The white Russian cocktail is fortunately not as formidable as its name, which conjures images of a deadly Siberian winter or the stoic statues of Soviet leaders like Lenin and Stalin. This relatively simple beverage brings together three distinct flavors for a sweet-sipping adult beverage on the rocks. You can switch out the cream for milk, but the consistency will be slightly different, and you might have to make a few adjustments to maintain the desired potency.
White Russians have only three ingredients: vodka, coffee liqueur and some form of dairy. The most widely known versions list cream, usually light but sometimes heavy, or half-and-half as the dairy ingredient. To make a white Russian, fill a rocks or highball glass with ice, then pour in an equal amount of vodka and coffee liqueur. Top the liquors with an equal part of cream or half-and-half, pop in a straw and garnish with a cherry. It is best to stir the drink with the straw to help maintain its creamy consistency.
Milk vs. Cream
Though milk and cream all come from the cow, they have key differences that cause them to mix differently with alcohol. Milk has far less fat than those of cream. The fat content in whole milk is about 4 percent, while the fat content of the various forms of cream ranges from 12 percent in half-and-half to 38 percent in heavy cream. Fat content gives dairy products a thicker consistency, making milk far more watery than cream.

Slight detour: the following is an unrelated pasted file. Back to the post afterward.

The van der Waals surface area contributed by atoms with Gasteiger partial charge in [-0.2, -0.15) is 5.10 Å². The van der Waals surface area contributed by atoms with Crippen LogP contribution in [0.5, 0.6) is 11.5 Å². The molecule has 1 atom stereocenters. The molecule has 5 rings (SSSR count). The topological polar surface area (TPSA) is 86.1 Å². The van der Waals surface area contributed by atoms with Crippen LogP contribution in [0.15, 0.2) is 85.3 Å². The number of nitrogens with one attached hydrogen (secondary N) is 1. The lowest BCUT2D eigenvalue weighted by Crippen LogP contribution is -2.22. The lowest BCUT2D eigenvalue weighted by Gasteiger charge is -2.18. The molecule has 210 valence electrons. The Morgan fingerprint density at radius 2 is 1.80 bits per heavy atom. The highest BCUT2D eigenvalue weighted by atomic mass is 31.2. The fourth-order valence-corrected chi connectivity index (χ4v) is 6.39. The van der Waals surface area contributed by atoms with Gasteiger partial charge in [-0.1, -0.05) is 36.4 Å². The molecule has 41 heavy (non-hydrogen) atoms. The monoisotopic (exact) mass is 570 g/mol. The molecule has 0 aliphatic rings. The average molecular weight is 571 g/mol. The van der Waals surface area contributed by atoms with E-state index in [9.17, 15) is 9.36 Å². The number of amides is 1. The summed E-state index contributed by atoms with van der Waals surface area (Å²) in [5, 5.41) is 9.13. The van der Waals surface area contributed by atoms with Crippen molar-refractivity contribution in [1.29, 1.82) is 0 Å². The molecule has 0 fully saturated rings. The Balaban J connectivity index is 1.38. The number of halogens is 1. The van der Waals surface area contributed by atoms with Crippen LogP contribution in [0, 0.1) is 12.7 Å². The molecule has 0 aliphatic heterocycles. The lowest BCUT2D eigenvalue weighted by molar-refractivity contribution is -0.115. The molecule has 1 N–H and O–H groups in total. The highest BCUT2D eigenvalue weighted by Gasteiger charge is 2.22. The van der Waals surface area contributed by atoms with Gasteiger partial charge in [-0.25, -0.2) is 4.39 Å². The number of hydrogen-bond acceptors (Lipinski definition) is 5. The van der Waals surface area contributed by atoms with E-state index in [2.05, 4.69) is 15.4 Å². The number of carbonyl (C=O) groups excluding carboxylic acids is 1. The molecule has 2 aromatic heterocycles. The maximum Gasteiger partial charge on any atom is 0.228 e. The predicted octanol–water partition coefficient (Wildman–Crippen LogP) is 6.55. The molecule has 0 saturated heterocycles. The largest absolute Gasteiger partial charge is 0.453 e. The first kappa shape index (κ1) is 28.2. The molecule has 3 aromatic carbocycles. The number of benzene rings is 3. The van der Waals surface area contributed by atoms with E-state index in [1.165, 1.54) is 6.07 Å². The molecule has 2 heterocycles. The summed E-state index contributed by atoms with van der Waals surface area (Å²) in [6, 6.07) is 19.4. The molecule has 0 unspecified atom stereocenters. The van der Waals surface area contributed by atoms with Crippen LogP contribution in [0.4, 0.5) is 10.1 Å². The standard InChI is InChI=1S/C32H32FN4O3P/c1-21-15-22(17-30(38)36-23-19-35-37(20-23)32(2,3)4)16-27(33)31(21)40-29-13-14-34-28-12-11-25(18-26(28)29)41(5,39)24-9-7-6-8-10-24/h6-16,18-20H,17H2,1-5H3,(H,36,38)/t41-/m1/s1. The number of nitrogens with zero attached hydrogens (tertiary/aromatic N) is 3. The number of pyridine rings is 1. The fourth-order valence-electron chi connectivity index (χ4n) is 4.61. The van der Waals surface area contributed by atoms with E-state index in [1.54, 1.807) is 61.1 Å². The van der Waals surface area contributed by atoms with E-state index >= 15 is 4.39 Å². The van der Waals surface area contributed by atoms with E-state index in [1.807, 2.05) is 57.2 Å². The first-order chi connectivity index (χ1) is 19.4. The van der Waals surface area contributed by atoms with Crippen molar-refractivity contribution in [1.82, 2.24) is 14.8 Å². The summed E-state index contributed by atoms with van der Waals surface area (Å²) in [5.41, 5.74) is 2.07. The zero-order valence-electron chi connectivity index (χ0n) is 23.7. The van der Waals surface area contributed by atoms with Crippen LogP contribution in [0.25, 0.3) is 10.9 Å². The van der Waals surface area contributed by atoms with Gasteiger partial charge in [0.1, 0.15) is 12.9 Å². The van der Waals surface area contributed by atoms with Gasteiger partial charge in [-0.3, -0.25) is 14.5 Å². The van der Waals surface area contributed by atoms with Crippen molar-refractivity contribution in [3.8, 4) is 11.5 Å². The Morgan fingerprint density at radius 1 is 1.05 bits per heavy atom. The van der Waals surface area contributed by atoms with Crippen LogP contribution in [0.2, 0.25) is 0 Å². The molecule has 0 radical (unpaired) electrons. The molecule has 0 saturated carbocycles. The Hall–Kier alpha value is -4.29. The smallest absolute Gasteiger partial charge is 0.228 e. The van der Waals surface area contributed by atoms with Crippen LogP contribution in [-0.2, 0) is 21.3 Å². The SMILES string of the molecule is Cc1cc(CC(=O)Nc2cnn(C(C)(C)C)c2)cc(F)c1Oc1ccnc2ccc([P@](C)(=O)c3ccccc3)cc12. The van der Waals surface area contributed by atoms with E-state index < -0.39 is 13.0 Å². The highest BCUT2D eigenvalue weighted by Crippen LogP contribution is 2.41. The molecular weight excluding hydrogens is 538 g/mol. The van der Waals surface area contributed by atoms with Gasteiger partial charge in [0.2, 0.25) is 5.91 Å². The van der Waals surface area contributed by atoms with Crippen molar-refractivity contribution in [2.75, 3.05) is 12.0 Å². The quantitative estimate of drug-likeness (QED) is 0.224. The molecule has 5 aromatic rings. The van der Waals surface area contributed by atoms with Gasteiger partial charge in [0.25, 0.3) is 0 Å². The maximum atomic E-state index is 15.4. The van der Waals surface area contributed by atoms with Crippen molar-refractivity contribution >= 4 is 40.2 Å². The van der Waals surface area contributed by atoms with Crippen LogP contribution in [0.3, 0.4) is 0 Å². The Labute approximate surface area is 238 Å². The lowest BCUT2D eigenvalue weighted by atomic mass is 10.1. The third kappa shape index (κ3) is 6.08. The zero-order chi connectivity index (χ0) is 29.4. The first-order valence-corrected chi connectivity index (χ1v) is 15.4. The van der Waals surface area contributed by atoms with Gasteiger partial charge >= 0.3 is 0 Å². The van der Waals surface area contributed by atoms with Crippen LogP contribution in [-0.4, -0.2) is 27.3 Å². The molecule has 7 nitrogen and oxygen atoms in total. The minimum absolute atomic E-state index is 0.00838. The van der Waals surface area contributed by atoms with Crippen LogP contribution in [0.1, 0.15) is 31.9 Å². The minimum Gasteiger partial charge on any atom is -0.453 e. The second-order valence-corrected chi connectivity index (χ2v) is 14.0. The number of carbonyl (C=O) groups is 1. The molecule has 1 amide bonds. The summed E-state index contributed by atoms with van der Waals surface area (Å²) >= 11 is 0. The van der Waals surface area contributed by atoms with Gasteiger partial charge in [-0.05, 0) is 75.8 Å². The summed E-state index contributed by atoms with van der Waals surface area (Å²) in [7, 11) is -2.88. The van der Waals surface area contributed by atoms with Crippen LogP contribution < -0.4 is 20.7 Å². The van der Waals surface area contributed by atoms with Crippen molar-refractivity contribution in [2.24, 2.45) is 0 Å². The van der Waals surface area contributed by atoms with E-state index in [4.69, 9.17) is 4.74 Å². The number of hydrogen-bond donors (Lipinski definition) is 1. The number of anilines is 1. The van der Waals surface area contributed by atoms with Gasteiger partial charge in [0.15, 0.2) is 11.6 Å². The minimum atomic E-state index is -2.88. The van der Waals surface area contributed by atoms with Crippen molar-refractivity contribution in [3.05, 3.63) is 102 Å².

Make the Switch
White Russians are cocktails meant to be savored slowly. Because of this, the ice in the drink will melt, making the cocktail more watery and less creamy. To counter the melting and wateriness, a white Russian with milk should have about half the ice as one with cream. This leads to another problem with making the drink too weak; the more milk in the cocktail, the less alcohol you will be able to taste. To fix this problem, pour at least 1.5 times the amount of each liquor. Be careful though -- a 3-ounce white Russian is mighty powerful.
If making a white Russian with milk, the best choice is whole milk. The lowest that you would want to go is 2-percent milk; anything lower would result in a drink that was too thin. In addition to regular milk, flavored milk will also work, though vanilla and chocolate will taste the best. Eggnog is a good choice for the holidays, though it's best to use prepackaged or virgin eggnog instead of one that's an alcoholic punch.
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